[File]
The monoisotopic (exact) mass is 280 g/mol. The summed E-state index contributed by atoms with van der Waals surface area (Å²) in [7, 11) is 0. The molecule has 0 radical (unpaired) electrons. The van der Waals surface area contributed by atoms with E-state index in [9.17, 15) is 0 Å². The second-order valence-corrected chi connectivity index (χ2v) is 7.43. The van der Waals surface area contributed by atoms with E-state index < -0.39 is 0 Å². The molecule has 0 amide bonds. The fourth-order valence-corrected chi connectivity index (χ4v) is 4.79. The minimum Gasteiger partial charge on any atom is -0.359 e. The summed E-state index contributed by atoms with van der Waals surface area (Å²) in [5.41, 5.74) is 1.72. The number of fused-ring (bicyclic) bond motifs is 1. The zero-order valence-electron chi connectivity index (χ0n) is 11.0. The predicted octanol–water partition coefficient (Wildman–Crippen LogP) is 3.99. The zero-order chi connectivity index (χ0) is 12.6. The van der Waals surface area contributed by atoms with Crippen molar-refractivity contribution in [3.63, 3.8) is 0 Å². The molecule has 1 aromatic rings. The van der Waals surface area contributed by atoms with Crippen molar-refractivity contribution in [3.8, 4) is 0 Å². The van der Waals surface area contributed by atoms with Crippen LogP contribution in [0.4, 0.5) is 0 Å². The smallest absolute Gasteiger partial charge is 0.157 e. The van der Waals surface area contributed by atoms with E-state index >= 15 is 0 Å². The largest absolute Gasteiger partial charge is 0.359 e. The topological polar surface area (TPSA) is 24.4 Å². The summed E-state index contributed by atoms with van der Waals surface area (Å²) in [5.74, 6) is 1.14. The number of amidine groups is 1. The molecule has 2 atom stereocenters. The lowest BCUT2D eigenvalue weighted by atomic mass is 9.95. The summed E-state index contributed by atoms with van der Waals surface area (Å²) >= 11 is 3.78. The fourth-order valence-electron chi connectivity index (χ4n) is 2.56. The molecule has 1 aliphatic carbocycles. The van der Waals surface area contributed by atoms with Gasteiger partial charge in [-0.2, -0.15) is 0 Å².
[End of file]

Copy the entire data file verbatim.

The monoisotopic (exact) mass is 280 g/mol. The summed E-state index contributed by atoms with van der Waals surface area (Å²) in [7, 11) is 0. The molecule has 0 radical (unpaired) electrons. The van der Waals surface area contributed by atoms with E-state index in [9.17, 15) is 0 Å². The second-order valence-corrected chi connectivity index (χ2v) is 7.43. The van der Waals surface area contributed by atoms with E-state index < -0.39 is 0 Å². The molecule has 0 amide bonds. The fourth-order valence-corrected chi connectivity index (χ4v) is 4.79. The minimum Gasteiger partial charge on any atom is -0.359 e. The summed E-state index contributed by atoms with van der Waals surface area (Å²) in [5.41, 5.74) is 1.72. The number of fused-ring (bicyclic) bond motifs is 1. The zero-order valence-electron chi connectivity index (χ0n) is 11.0. The predicted octanol–water partition coefficient (Wildman–Crippen LogP) is 3.99. The zero-order chi connectivity index (χ0) is 12.6. The van der Waals surface area contributed by atoms with Crippen molar-refractivity contribution in [3.63, 3.8) is 0 Å². The molecule has 1 aromatic rings. The van der Waals surface area contributed by atoms with Crippen molar-refractivity contribution in [3.8, 4) is 0 Å². The van der Waals surface area contributed by atoms with Crippen LogP contribution in [0.4, 0.5) is 0 Å². The smallest absolute Gasteiger partial charge is 0.157 e. The van der Waals surface area contributed by atoms with E-state index >= 15 is 0 Å². The largest absolute Gasteiger partial charge is 0.359 e. The topological polar surface area (TPSA) is 24.4 Å². The summed E-state index contributed by atoms with van der Waals surface area (Å²) in [5.74, 6) is 1.14. The number of amidine groups is 1. The molecule has 2 atom stereocenters. The lowest BCUT2D eigenvalue weighted by atomic mass is 9.95. The summed E-state index contributed by atoms with van der Waals surface area (Å²) >= 11 is 3.78. The fourth-order valence-electron chi connectivity index (χ4n) is 2.56. The molecule has 1 aliphatic carbocycles. The van der Waals surface area contributed by atoms with Gasteiger partial charge in [-0.2, -0.15) is 0 Å².